fat necrosis peripancreatic fat

29

What pattern of necrosis is soft and friable with a "cottage-cheese like appearance"?

caseous necrosis

30

Caseous necrosis is characteristic of which types of inflammation?

granulomatous inflammation due to Tb or fungal infection

31

What does fat necrosis look like?

chalky white due to deposition of calcium

32

What is saponification?

example of dystrophic calcification in which calcium deposits on dead tissue (in the setting of NORMAL serum calcium and phosphate)

33

What causes endometrial shedding (cellular level) during menses?

apoptosis

34

What happens to virally infected cells?

recognized by CD8+ T cells and signaled to undergo apoptosis

35

Why is apoptosis NOT followed by inflammaiton?

apoptotic bodies are consumed by macrophages

36

What is the MAJOR mediator of apoptosis? What does it do?

caspases (activate proteases that break down the cytoskeleton and activates endonucleases that break down DNA)

37

List the 3 pathways of apoptosis.

-Intrinsic mitochondrial pathway
-Extrinsic receptor-ligand pathway
-CD8+ T cell-mediated pathway

38

What is involved in the intrinsic mitochondrial pathway of apoptosis?

Bcl2 inactivated by stress, Cytochrone c is allowed to leak from mitochondria to the cytoplasm to activate caspases

39

What is involved in the extrinsic receptor-ligand pathway of apoptosis?

FAS ligand binds FAS death receptor (CD95) on target cell and activates caspases OR TNF binds to TNFR on target cell and activates caspases

40

What is involved in the CD8+ T cell-mediated pathway of apoptosis?

CD8+ T cells recognize Ag on MHC Class 1, release perforins to create pores in membrane of target cells and granzymes to enter these pores and activate caspases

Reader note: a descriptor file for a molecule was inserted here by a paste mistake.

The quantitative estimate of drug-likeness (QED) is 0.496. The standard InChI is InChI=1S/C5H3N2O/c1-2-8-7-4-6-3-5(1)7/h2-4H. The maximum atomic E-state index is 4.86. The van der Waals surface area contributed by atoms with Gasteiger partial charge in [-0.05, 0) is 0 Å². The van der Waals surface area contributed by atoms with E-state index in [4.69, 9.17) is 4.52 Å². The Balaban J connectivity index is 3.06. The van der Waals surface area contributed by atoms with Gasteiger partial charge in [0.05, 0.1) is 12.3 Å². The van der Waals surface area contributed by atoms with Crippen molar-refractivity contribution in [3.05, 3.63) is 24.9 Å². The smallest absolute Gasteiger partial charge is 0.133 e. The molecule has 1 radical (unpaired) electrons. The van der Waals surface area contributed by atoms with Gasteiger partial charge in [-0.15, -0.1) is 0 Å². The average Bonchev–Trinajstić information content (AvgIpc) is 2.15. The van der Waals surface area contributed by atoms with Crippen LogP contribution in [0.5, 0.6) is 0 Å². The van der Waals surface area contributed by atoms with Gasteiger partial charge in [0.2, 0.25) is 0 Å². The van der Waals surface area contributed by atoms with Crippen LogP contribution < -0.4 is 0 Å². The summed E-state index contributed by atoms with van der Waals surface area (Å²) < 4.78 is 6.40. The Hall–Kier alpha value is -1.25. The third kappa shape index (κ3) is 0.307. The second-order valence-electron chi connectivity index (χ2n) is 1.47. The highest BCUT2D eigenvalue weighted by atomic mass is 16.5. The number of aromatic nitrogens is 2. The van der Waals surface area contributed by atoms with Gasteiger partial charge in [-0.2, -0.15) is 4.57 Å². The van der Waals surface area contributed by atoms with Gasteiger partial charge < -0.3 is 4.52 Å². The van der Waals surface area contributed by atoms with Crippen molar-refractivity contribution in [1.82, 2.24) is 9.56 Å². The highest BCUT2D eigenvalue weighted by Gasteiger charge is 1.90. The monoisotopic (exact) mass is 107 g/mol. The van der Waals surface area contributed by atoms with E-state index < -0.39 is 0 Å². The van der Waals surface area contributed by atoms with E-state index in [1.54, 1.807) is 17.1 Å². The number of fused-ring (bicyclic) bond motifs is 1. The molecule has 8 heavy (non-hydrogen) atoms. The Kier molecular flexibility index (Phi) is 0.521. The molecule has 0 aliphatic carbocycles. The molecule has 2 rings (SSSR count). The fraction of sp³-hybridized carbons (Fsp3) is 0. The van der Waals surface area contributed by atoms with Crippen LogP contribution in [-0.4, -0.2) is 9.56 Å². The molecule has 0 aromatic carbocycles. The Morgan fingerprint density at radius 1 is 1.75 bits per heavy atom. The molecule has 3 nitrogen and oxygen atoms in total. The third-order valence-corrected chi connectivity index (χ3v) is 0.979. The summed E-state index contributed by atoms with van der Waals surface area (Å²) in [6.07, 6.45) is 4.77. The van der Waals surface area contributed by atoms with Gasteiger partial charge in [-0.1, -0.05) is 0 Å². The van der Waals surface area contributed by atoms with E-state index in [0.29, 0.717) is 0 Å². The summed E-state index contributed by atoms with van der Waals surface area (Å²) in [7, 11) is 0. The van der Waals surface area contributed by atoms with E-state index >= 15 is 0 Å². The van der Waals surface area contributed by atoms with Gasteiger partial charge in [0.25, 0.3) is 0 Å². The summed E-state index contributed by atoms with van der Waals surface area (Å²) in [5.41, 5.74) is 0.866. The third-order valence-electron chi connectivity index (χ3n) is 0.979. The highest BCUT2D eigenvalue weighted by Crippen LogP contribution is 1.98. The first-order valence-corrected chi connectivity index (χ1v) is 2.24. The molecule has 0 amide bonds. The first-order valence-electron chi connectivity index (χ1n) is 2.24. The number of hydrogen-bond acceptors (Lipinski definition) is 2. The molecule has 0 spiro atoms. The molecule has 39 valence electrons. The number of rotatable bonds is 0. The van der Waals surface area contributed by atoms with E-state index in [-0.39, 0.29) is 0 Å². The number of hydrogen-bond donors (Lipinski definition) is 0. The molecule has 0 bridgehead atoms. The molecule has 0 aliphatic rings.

41

What is the most damaging free radical?

hydroxyl free radical

42

What causes oxygen to become superoxide?

partial reduction

43

What causes superoxide to become hydrogen peroxide?

superoxide dismutase

44

What causes hydrogen peroxide to become hydroxyl free radical?

catalase

45

What causes Hydroxyl free radical to change into H2O and GS-SG?

Glutathione Peroxidase

46

Why does CCl4 lead to fatty change in the liver?

decreased apolipoprotein synthesis occurs (due to cellular injury) and fat is allowed into the liver but cannot get out

47

What are the 2 major features shared by all amyloid?

-Beta-pleated sheet configuration
-Congo red staining and apple green birefringence with polarized light

48

What is deposited in primary amyloidosis?

AL amyloid (from immunoglobulin light chain)

49

What is deposited in secondary amyloidosis?

AA amyloid (from SAA acute phase reactant)

50

In what AR disease do you see an increase in SAA and increaed risk of AA amyloidosis?

Familial Mediterranean Fever (mimics serosal inflammation like appendicitis)

51

What is the most common organ involved in amyloidosis?

Kidney (nephrotic syndrome)

52

What is deposited in Senile cardiac amyloidosis?

non-mutated serum transthyretin

53

What is deposited in familial amyloid cardiomyopathy?

mutated serum transthyretin

54

What is deposited in Alzheimer disease?

A-beta amyloid

55

What is deposited in dialysis-associated amyloid?

beta-2 microglobulin (what supports MHC class 1)

56

How do you biopsy the thyroid?

fine needle aspiration